BY MAIRE O’NEILL
Los Alamos County officials are asking for Department of Energy presentations from both the National Nuclear Security Administration (NNSA) and Environmental Management (EM) Los Alamos site offices on a variety of issues. It has now been more than a year since anyone from either of the offices has appeared at a Council meeting, arguably because they have not been invited.
Among issues not placed on Council agendas in recent months are: the discovery of new contaminated waste on DP Road in February; a site plan which was expected to be available for review in December 2019; a plan to vent flanged tritium waste containers at LANL; whether or not the County should support a Site-Wide Environmental Impact Study for increased plutonium pit production; a request for a land transfer of 3,000 acres near White Rock; and the DOE’s renewed proposal to transfer land in Rendija Canyon to the County. While Environment Department Sec. James Kenney has spoken out about Middle DP Road the tritium venting project and the slow rate of shipments of radioactive waste from LANL, the County Council hasn’t had much to say publicly on those issues.
County Manager Harry Burgess has given updates on DP Road in Council meetings under his report on the DP Road situation, however after a recent County Planning & Zoning Commission meeting on the proposed future site of affordable senior housing where two commissioners expressed concern at the lack of information available from DOE, a presentation before Council has been requested some eight months after the initial discovery of the waste. At the P&Z meeting, information presented by DOE/EM on the DP Road situation was not as extensive as information presented to the Northern New Mexico Citizens Advisory Board earlier the same day, as noted by Council Vice Chair Randy Ryti at the Oct. 6 Council meeting. Burgess has indicated that he and his staff DOE and Triad representatives on a regular basis. He noted at Tuesday’s Council meeting that DOE officials will attend the Nov. 10 Council meeting.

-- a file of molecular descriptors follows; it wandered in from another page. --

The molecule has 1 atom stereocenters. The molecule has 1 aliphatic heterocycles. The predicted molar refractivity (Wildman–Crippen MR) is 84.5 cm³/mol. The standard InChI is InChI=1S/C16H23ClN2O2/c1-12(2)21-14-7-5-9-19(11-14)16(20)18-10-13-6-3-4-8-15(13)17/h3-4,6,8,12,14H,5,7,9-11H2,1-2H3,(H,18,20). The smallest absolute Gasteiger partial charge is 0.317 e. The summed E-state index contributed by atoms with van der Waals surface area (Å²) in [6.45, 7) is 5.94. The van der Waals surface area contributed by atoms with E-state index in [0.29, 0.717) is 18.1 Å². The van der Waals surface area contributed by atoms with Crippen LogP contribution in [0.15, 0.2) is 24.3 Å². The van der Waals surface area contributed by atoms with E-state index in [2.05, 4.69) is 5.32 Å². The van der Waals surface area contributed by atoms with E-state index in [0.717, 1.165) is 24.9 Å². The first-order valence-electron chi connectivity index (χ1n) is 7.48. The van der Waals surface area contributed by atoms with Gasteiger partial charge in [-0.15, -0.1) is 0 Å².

When informational briefings were offered by DOE-NNSA to the County on the proposed tritium venting project, Council opted to have two sub-quorum presentations for Councilors and not place the issue on an agenda to be heard by the public. Pursuant to concerns raised by NMED about the need for more public outreach on the project, DOE held a virtual information session for the public Tuesday (see separate story).
Other issues the Council has mentioned as possibilities for discussion with DOE are the LANL Annual Environmental Report for 2019 which was recently released, stormwater controls on County land, the implications to Los Alamos of a recently released environmental impact statement for the DOE’s Savannah River Site, and a follow-up on the site plan which was expected by the end of last year.
When Kelly Beierschmitt, deputy director of operations at LANL briefed Council publicly on Oct. 18, 2019 about the Lab’s infrastructure plans, he outlined challenges with transportation, cell phone coverage and aging facilities onsite. Councilors watched a video that had already been presented at an August forum for some 700 subcontractors hosted by LANL at Buffalo Thunder Resort and to the Legislative Committee on Radioactive and Hazardous Waste. Beierschmitt showed a map of possible connector routes to the Lab from communities off the hill which he called a “notional image” of what was being considered noting that the Lab does not build roads. Some of the information made available at the subcontractors’ forum was not presented to Council. In fact, slides shown at that forum were heavily redacted prior to being released under a Freedom of Information Act request. Details on proposed housing plans, roads, and more were deleted.
Beierschmitt told Council last October that the entire LANL site had been zoned, with every zone having a plan. He said LANL was having difficulties getting contractors that could set up and deliver that level of activity so the forum was held where the plan, which he said equates to expenditure of $5.5 billion over five years and an expected $10 billion over 10 years, was revealed.
During that meeting, Councilor Antonio Maggiore chastised Beierschmitt for “shopping” a video to contractors and state government on the Lab’s plans but not to Los Alamos County which Maggiore said would be the most directly affected. Maggiore said the citizens themselves seem to be an afterthought in the decision making and suggested that LANL had not put itself out in front of the community.